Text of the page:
Ken Jennings bid “Jeopardy!” fans farewell in a tweet.
The quiz show’s champion shared his goodbye late Friday night after his final episode as guest host aired.
“That’s a wrap on my six weeks of @Jeopardy guest hosting,” Jennings wrote alongside a picture of himself smiling on stage. “Thanks for watching, thanks for your patience with a tough learning curve…and, as always, thank you Alex.”
Jennings took over as guest host of the NBC gameshow after longtime host Alex Trebek died on Nov. 8.
Trebek, 80, appeared in pre-taped episodes posthumously eight weeks after his death. His last episode aired on Jan. 8, which also featured a special tribute that commemorated his 37 years of hosting.
“Jeopardy!” producers quickly selected Jennings to serve as the program’s guest host as they continue to figure out who will be the permanent replacement.
Last month, the show’s official Twitter account announced it would begin rotating guest hosts for the remainder of season 37.
Future guest hosts include “Jeopardy!” Executive Producer Mike Richards, journalist and author Katie Couric, Green Bay Packers Quarterback Aaron Rodgers, “60 Minutes” Correspondent Bill Whitaker and actress and neuroscientist Mayim Bialik.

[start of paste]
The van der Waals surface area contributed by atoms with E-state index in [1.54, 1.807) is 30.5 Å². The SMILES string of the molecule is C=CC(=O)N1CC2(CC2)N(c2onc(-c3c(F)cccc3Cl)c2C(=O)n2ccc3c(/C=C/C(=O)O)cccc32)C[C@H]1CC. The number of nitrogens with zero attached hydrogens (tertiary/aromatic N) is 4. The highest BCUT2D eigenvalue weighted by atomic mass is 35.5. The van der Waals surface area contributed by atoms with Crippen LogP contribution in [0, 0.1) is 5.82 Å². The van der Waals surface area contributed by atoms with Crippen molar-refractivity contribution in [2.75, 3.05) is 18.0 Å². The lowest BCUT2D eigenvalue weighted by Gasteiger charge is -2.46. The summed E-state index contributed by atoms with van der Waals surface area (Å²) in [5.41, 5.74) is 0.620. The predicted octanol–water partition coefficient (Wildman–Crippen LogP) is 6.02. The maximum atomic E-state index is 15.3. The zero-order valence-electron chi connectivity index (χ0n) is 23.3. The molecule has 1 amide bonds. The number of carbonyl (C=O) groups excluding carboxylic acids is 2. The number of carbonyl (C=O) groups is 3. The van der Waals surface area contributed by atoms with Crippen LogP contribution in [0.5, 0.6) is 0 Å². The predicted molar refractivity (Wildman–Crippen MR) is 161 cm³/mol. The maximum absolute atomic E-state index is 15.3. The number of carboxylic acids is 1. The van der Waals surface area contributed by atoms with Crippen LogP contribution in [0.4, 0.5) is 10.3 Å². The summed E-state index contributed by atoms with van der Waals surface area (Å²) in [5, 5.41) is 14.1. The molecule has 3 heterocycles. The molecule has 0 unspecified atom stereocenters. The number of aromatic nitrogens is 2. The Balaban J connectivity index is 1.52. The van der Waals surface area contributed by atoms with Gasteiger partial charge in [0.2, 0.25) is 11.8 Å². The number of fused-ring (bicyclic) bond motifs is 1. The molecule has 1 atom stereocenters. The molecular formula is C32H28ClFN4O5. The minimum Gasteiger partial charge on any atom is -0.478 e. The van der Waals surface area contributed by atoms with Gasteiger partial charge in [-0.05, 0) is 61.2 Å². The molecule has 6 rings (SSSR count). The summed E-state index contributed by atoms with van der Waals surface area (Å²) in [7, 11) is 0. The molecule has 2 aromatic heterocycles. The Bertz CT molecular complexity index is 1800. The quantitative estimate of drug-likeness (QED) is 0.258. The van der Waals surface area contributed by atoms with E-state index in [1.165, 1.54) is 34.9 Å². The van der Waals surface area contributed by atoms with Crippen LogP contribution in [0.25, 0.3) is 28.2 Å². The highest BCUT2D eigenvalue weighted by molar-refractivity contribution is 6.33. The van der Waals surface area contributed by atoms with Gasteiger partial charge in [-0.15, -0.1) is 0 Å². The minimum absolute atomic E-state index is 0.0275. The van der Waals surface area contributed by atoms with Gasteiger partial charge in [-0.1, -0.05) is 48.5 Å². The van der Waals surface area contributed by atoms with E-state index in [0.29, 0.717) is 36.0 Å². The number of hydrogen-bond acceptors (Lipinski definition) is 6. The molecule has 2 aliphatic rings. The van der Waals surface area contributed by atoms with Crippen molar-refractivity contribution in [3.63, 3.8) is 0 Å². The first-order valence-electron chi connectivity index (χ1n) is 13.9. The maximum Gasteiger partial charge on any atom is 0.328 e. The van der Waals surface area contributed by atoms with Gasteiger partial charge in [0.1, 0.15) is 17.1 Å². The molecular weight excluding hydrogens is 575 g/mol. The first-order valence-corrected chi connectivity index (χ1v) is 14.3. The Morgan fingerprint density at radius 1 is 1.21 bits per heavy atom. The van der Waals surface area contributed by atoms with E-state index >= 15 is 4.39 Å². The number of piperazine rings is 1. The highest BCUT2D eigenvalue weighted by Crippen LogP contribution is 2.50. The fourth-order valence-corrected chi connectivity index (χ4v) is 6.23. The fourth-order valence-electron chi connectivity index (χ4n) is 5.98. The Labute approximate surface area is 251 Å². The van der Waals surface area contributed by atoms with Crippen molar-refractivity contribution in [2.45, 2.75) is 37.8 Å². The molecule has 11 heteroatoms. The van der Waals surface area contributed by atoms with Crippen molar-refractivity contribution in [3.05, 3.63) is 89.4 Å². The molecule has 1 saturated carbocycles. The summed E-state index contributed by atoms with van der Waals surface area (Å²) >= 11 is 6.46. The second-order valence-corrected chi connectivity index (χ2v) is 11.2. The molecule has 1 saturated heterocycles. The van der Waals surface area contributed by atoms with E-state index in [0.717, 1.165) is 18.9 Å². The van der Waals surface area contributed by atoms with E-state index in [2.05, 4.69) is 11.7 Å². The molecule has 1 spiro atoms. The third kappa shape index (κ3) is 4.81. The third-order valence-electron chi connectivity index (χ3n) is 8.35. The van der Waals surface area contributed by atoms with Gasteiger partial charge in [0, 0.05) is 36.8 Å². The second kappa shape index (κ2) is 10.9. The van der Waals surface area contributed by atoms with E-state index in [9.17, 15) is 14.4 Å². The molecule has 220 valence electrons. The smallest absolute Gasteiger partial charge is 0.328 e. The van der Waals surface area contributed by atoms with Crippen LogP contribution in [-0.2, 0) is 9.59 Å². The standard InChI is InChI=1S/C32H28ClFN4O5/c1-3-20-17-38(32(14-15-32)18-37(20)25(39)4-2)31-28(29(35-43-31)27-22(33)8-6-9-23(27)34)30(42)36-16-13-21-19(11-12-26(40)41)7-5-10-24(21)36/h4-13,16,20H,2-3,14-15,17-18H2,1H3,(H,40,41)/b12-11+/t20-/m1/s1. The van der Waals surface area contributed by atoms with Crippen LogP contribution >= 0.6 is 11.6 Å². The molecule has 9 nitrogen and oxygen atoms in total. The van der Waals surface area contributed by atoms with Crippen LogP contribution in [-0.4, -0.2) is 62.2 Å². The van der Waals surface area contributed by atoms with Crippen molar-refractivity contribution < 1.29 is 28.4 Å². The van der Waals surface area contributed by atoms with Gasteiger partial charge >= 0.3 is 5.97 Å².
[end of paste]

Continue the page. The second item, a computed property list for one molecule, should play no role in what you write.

Although Jennings will not be serving as guest host in the foreseeable future, the 46-year-old former contestant will continue to work behind the scenes as a consulting producer, according to an updated guest host schedule he shared after he bid his adieu.
“Stay tuned for a carousel of surprise guest hosts, each more surprising than the last,” Jennings followed up in a tweet, which linked to an expanded lists of guests, including Dr. Oz, NBC News anchor Savannah Guthrie, CNN anchor Anderson Cooper and CNN Chief Medical Correspondent Dr. Sanjay Gupta.
In a statement issued to future “Jeopardy!” contestants, Jennings said, “I hope they feel that I have a sense of solidarity with them, you know, that I’m rooting for them.”
Jennings first competed in “Jeopardy!” in 2004, where he set the record for longest winning streak in the gameshow’s history with 74 consecutive wins that earned him $2.52 million. He went on to compete in multiple “Jeopardy!” championships and even won the “Jeopardy! The Greatest of All Time” tournament in 2020 before he was offered a hosting gig.